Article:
HAVE you ever stopped to think how much the mainstream punters mean to the survival of the racing industry and how little say they have in the actual running of that multi-billion dollar business?

No-one denies how important every stakeholder is to racing – owners, breeders, jockeys, trainers, stable-hands, bookmakers and the TAB. But how many of them would survive without the thousands of punters who line up every week to invest their hard-earned?

The punter is racing’s biggest shareholder but sadly does not have a say in the running of the industry that he finances and follows religiously. In what other business in the world would that be allowed to occur?

The average punter might not be a ‘rocket scientist,’ have slick ‘corporate skills’ or wear ‘Italian made shoes,’ but many arguably know a hell of a lot more about the grass roots needs of racing than some of those holding down high flying positions and deciding the ultimate direction that the industry takes.

Let’s face it – racing has changed dramatically as the sport struggles to attract yet another generation of punters back to the track. It desperately needs input from someone at the coal-face.

Race club directors no longer play the important administrative role they once did. Some even cynically suggest they are only there now to serve the tea and scones. The majority of their power base has been lost to the Control Bodies.

Most punters are not members of race clubs, many do not even set foot on a racetrack more than a couple of times a year, some prefer the comfort of the local pub or club or even the privacy of their own homes. Those that go to the track seem more concerned that the beer is cold (and at the right price), the pies are hot and that they can watch the races and bet in comfort.

Some might say if the average punter has a problem with how races are run, or why the one he or she has backed was ridden badly then the stewards are there to protect their interests. That’s an argument for another day.

What we are talking about here is how the industry is run, not the racing itself. Should those in charge be smart business people with an intimate knowledge of horse racing or is it an advantage not to have any ‘industry baggage’ to bring to the Board table?

The controversial process of electing directors to the Boards that control racing has been especially highlighted in recent times in Queensland where it even resulted in Supreme Court action challenging the selection process.

Now we have a situation in the north where the Government is prepared to legislate for an integrated body to administer the three codes. This sounds a great idea for stream-lining the control of the gallops, harness and greyhounds and reducing the costs.

But many, yours truly included, are gob-smacked by the appointment process and the five-year terms that the directors look certain to be granted. Don’t forget three of the five that Queensland Racing Chairman Bob Bentley wants to automatically transfer across will dodge standing for re-election – a requirement under the current QRL Constitution.

Many will argue that under the current voting system the ‘village idiot’ would be elected to the QRL Board if he had the backing of Bentley and his cronies. I for one would disagree when it comes to one specific QRL Board member, whose appointment was never popular with the industry in general.

Bentley even admitted to me recently: “He knows the industry would carry coals to burn him. But we can’t just dump one or two current Board members because some people are not happy about them automatically transferring across when they would have been required to stand for re-election under the current system. The timing of this was just a lucky coincidence for them.”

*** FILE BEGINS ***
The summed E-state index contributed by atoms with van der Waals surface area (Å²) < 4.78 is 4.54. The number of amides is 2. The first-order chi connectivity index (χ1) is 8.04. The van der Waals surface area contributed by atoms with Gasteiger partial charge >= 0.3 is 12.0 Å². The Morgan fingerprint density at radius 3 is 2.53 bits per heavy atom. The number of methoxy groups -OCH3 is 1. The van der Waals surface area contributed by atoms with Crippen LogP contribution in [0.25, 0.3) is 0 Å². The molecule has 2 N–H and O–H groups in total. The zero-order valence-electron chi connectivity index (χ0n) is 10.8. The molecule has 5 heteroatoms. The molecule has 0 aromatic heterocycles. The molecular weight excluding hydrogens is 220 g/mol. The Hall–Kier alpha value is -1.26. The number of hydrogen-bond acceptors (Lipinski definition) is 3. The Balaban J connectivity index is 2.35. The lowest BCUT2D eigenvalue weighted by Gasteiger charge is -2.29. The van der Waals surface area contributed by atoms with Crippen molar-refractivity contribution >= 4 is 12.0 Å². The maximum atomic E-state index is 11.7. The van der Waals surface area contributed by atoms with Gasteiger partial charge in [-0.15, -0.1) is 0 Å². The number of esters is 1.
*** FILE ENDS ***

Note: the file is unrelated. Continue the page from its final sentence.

Coincidence or not, why then increase the term of the Integrated Board to five years when the current QRL directors have to stand for re-election after three? The answer from QRL is that the five-year term has been designed to coincide with the expiry date of the TAB Privatization Agreement. Here’s hoping the last one to leave doesn’t have to turn out the lights on the industry!

Complacency and fear are the two greatest concerns for the industry in Queensland. Some key players, opposed to the personnel being given five-year terms on the new Board, will sit idly by while the legislation is steam-rolled through Parliament then complain when it is too late. There are others who want to protest but fear what damage will be done to their clubs or organizations if they do.

To save them the embarrassment I have decided, on their behalf, to pen a letter to old mate, Racing Minister Peter Lawlor, appealing to his sense of honesty and fair play in the hope that the proposed legislation is at least debated within the industry and open for submissions before being processed.


Dear Minister,

Haven’t times changed since the good old days when we used to join our great old mate, Pedro (former Gold Coast Turf Club chairman Peter Gallagher) for a very long lunch and talk about how you would eventually fulfill your political ambitions?

We were always confident that you would one day topple the fat goat rider who had been there for far too long. You eventually strode to victory in a land-slide but being in the wrong faction of the Labor Party, it took them what seemed like an eternity to recognize your talents.

Now you have finally shed that back-bench status and secured a Ministerial role – fancy you following in the footsteps of the likes of ‘Fat Russ,’ ‘Bollinger Bob’ and ‘Contrary Mary.’

Funny game, politics, your opposite on the front bench is none other than your old sparring partner from the Gold Coast Turf Club committee in (Shadow Racing Minister) Ray Stevens.

But back to the point of this letter old mate – those of us who know you as the great knockabout, hard-working guy that you are (how’s that for a suck-up?), also realize from first-hand experience that you like a cold drink on a hot day.

We can only hope that in the aftermath of one of those long lunches you have not unwittingly agreed to replicate your super successful ‘Best Job in the World’ tourism promotion for the racing industry.

Having read the blueprint for an integrated Board to control the three codes of racing in Queensland, it would appear that the seed has been planted – we suspect with the help of some crafty political maneuvering and a coldie or two – for the directors of Queensland Racing to earn ‘best job’ status.

Even Ben Southall, the Englishman who won Tourism Queensland’s internationally-advertised ‘best job in the world’ and got to spend six months on an idyllic tropical island in the company of his girlfriend, wasn’t permitted to out-stay his welcome.

But under the legislation that QRL chairman, Bob Bentley, is encouraging you to steam-roll through Parliament, three directors of the QRL Board will escape having to stand for re-election.